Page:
"No," he countered, "Stomach, then went into her liver. She had a hell of a time." I could sense that he was back there, with her. He could see her suffering. He was feeling her pain all over again.  "She was only 62," he said wistfully.

"That's young," I said. 'I'm 59. That's young."

``Then," he said, "Just a year later, my grandson died. He was only 12 years old. Just died suddenly. They really don't know why. His heart just stopped. Just 12 years old."

Again, you could see in his eyes, and the inflection on his words, and in the silence that comes between the words that he was back there too. "My daughter organized a race in his memory. Brent's his name. The school kids and others wanted to do something to remember Brent, so my daughter organized a race 'The Brent Kelly Memorial Five Mile Race'. He's my son's boy.  Its run at the end of April. Always on a Saturday. I decided that maybe I could run in it. I was 67 and never did anything like that in my life before. Always too busy working. I'd do some things different, but can't change anything. Dianne's gone and Brent's gone, but I decided to run and I've been doing it ever since. Love it!"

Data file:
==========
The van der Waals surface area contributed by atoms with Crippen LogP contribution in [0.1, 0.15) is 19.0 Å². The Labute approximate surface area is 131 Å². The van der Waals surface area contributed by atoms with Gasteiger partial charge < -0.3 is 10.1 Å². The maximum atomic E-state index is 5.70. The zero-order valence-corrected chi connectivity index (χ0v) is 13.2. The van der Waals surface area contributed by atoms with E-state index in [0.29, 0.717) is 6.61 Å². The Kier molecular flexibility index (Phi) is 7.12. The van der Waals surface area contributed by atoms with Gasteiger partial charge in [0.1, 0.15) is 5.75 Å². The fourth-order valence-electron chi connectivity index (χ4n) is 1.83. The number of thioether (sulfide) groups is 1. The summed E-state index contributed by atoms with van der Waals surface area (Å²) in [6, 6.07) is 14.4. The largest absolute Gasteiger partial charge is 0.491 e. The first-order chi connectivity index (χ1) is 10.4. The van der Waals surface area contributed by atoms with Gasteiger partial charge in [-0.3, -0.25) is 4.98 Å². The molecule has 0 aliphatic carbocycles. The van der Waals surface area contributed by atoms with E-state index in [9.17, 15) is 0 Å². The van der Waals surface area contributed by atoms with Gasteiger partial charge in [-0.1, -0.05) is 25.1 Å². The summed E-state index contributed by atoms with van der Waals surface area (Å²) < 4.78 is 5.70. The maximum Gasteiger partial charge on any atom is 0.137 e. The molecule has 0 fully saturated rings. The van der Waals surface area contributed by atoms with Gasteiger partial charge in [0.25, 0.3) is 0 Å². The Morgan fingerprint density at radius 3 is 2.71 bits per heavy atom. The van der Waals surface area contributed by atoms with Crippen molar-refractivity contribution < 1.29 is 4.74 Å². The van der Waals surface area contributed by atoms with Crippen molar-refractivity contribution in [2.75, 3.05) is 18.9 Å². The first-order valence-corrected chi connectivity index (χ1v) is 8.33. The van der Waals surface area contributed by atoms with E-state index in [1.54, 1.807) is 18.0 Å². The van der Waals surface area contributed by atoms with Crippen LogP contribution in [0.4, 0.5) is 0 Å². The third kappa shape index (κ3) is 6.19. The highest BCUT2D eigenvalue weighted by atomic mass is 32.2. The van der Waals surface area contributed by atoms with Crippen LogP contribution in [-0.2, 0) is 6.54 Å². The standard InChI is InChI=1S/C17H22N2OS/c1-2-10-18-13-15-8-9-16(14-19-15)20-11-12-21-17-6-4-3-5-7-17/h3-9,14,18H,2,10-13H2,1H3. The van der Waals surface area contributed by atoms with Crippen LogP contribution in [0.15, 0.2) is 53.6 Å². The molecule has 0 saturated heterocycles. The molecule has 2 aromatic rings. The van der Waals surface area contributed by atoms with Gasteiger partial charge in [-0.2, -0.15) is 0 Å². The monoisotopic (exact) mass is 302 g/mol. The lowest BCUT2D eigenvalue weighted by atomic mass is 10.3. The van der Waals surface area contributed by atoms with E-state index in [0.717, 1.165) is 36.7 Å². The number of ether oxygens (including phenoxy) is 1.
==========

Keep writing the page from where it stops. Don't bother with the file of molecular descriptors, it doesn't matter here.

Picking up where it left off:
The great smile on his face bespoke the truth of his last two words. Among first responders involved in a critical incident where death has come as at a speed we cannot fathom, and arev never, ever prepared for, they are taught to go for a walk, with a friend.  Get out in the air ... in the oxygen.  When tragedy strikes, or comes too close for comfort, we actually forget to breathe.  Our breathing becomes very shallow and everything is pent up inside of us.  We are fit to burst, or explode, given the right circumstances.   Exercise helps us get breathing again and to fill our lungs and lives with life-giving oxygen.  And to expel the fear from inside us that accompanies death.  Frank had made a decision.  In the face of death, and amidst the tragic and great loss of his dear wife Dianne and then his young precious grandson, Brent, Frank Kelly made the decision to live ... to embrace life.